10 basketball nuggets I learned from "Dr. J: The Autobiography"

Here are 10 "windows" on the life of basketball Hall of Famer Julius Erving from gleaned from "Dr. J: The Autobiography," written with Karl Taro.

9. Matched with Maravich

Julius Erving poses March 26, 1988, with a bronze replica of a planned 13-foot statue being made to honor the former Philadelphia 76er.

At one point during his ABA playing days, Erving was on the verge of switching leagues and actually reported to the training camps of NBA’s Atlanta Hawks in Savannah, Ga. There he met up with gangly Pete Maravich, who was a veritable magician with a basketball in his hands. Dr. J calls him the most skilled player he’s ever seen and was awed by the “unimaginable” speed with which Pistol Pete could do crossover dribbles, snap passes, and no-look maneuvers.

The two players soon enjoyed a telepathy on the court, with Maravich feeding the ball to Doc in the Hawks’ fast-breaking offense. Erving never looked forward to a season more than he did that with the Hawks, but it was not to be. In a tangled legal web, which involved arbitrator Archibald Cox, who was later a Watergate prosecutor, Erving was ordered to return to the ABA’s Virginia Squires or sit out the season. He rejoined the Squires, but fans now are left wondering what might have been if Erving and Maravich had become teammates.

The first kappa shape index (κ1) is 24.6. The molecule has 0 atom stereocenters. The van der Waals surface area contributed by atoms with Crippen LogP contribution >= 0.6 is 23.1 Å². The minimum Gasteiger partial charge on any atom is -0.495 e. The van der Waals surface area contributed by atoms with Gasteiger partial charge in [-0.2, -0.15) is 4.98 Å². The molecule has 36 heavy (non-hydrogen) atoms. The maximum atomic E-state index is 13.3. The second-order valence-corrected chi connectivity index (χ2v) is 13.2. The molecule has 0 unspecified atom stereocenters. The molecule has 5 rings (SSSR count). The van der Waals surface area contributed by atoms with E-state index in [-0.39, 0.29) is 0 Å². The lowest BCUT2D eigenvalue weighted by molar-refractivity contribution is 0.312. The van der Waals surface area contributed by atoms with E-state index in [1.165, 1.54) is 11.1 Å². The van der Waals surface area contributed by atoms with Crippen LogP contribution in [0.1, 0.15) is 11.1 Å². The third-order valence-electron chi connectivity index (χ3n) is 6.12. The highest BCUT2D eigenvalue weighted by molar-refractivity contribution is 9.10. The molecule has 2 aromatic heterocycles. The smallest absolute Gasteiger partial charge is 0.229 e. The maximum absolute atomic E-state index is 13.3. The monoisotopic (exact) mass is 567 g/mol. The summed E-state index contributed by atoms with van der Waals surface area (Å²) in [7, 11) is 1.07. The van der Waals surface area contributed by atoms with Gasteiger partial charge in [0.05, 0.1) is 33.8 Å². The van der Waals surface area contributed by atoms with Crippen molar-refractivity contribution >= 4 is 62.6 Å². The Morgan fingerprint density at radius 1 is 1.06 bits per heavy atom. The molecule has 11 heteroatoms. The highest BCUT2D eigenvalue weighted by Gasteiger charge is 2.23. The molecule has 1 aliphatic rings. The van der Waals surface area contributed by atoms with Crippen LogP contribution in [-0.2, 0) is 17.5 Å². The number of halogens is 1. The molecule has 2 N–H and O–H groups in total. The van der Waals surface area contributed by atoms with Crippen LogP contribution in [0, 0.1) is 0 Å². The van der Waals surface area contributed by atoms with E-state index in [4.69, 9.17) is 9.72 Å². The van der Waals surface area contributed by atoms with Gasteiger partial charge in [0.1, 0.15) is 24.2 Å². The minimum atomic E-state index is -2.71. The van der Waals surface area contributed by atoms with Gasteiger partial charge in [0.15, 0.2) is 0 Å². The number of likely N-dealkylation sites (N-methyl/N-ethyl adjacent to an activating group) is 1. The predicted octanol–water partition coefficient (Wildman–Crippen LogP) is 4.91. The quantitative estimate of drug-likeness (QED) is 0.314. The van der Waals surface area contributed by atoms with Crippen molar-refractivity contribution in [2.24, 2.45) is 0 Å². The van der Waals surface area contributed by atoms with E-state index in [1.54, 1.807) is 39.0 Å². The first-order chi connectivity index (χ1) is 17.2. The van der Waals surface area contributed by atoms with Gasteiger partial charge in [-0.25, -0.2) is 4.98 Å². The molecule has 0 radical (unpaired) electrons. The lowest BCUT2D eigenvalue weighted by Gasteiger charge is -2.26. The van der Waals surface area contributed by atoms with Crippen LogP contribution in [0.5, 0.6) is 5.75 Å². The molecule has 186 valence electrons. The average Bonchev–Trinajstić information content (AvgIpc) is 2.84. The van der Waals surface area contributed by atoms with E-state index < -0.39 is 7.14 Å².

When Erving finally did enter the NBA, with the Philadelphia 76ers, he led the Sixers to the 1983 title, became the first noncenter in 17 years to win the league’s MVP award, in 1981, and in his final game in 1987 became only the third player (with Wilt Chamberlain and Kareem Abdul-Jabbar) to ever score more than 30,000 points in his career.

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